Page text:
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How important is it to see a Physical Therapist for my injured ACL?

Q: I injured my ACL in a stupid accident while shooting baskets in the neighborhood. Now I'm benched for the season in my senior year of college. The surgeon who treated me mentioned the risk of arthritis later and also suggested I see a Physical Therapist now to help regain strength and proper alignment. How important is this really? I'm pretty depressed and discouraged and don't give a rip. I'm not sure I have it in me to do a rehab program if I can't play.

A: Your attitude is completely understandable. It is discouraging to play your heart out only to end up on the bench due to an unfortunate incident. Some people in the medical field say there are no such things as "accidents." There are always reasons why people get sick or are injured. And this idea may be very true when it comes to ruptures of the anterior cruciate ligament (ACL) of the knee.

Sure it's easy to say the ligament ruptured when the athlete was tackled and another player landed on that leg. Or when the basketball player's foot was planted on the floor and she got knocked over while trying to pivot and shoot.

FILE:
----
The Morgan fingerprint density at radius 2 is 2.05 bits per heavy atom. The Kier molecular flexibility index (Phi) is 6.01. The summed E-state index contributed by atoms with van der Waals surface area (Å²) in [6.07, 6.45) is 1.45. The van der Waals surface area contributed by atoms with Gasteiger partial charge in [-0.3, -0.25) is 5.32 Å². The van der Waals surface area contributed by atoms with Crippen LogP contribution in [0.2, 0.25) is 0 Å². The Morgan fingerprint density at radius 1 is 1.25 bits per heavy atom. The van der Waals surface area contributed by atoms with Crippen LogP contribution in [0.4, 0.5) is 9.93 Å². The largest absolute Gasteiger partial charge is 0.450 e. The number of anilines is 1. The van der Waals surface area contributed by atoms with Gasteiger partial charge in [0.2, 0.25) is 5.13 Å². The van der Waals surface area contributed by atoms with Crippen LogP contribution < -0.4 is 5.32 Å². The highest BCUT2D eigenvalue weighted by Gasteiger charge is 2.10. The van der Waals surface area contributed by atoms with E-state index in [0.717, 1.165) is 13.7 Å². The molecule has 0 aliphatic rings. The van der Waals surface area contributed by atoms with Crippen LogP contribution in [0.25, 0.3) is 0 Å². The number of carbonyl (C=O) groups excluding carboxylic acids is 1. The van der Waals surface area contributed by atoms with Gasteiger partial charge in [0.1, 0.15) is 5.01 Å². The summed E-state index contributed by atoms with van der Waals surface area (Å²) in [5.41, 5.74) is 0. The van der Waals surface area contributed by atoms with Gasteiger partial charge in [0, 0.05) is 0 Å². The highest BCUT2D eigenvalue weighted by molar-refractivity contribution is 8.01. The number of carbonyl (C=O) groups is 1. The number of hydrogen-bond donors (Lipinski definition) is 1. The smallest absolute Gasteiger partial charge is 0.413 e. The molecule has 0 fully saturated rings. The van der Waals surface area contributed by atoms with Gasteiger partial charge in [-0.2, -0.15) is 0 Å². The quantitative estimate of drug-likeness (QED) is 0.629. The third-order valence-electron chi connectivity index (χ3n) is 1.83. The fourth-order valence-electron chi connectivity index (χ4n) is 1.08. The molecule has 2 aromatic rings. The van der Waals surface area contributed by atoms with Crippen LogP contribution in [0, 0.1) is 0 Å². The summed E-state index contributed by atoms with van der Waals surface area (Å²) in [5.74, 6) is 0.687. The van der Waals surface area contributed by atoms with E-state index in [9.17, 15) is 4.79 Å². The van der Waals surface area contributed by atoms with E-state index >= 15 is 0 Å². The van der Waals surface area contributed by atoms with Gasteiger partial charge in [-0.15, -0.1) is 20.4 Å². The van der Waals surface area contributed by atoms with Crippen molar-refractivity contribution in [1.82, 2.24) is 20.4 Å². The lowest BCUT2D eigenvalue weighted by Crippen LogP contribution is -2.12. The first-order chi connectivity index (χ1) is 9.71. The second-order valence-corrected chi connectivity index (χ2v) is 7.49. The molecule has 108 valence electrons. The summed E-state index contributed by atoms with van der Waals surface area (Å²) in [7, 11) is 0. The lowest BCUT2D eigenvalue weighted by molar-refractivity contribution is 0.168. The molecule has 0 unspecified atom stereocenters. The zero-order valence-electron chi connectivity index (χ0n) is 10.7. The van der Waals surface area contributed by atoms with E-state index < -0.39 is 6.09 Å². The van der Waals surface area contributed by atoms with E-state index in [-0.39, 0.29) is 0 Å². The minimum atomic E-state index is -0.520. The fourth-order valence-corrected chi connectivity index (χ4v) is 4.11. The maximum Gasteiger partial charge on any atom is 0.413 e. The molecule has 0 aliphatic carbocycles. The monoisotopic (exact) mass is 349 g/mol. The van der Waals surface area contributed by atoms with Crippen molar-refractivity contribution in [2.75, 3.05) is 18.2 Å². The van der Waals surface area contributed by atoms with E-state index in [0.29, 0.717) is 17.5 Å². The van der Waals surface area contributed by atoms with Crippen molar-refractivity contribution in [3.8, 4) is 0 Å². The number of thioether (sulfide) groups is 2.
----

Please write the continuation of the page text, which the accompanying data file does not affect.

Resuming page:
But the truth is these events happen many, many times to other athletes who don't end up with an injury. So we try to accept what has happened and make the best of it -- maybe even learn a few things we had not expected along the way.

But there are other reasons to buck up and get busy with rehab and recovery. Studies show there can be long-term consequences such as reinjury or joint arthritis developing years later. A good rehab program can help you avoid some of these unpleasant possibilities.

The therapist can help you reduce neuromuscular risk factors contributing to injuries such as posture, landing biomechanics, ground reaction forces, core stability, trunk displacement, and proprioceptive repositioning error. Changes in movement patterns from any one of these factors increase the strain on the ACL and seem to be contributing to the increased risk of ACL injuries.

With proper training and good body mechanics, athletes can be protected from new injuries or avoid reinjury of the same area. Knee geometry cannot be changed but improving muscle strength, motor control, and neuromuscular coordination could make a difference. And many athletes with ACL ruptures are able to return to full participation in the sports of their choosing. You may yet want to take advantage of this aspect of rehab as well.

Reference: Helen C. Smith, MS, ATC, et al. Risk Factors for Anterior Cruciate Ligament Injury: A Review of the Literature - Part 1: Neuromuscular and Anatomic Risk. In Sports Health. January/February 2012. Vol. 4. No. 1. Pp. 69-78.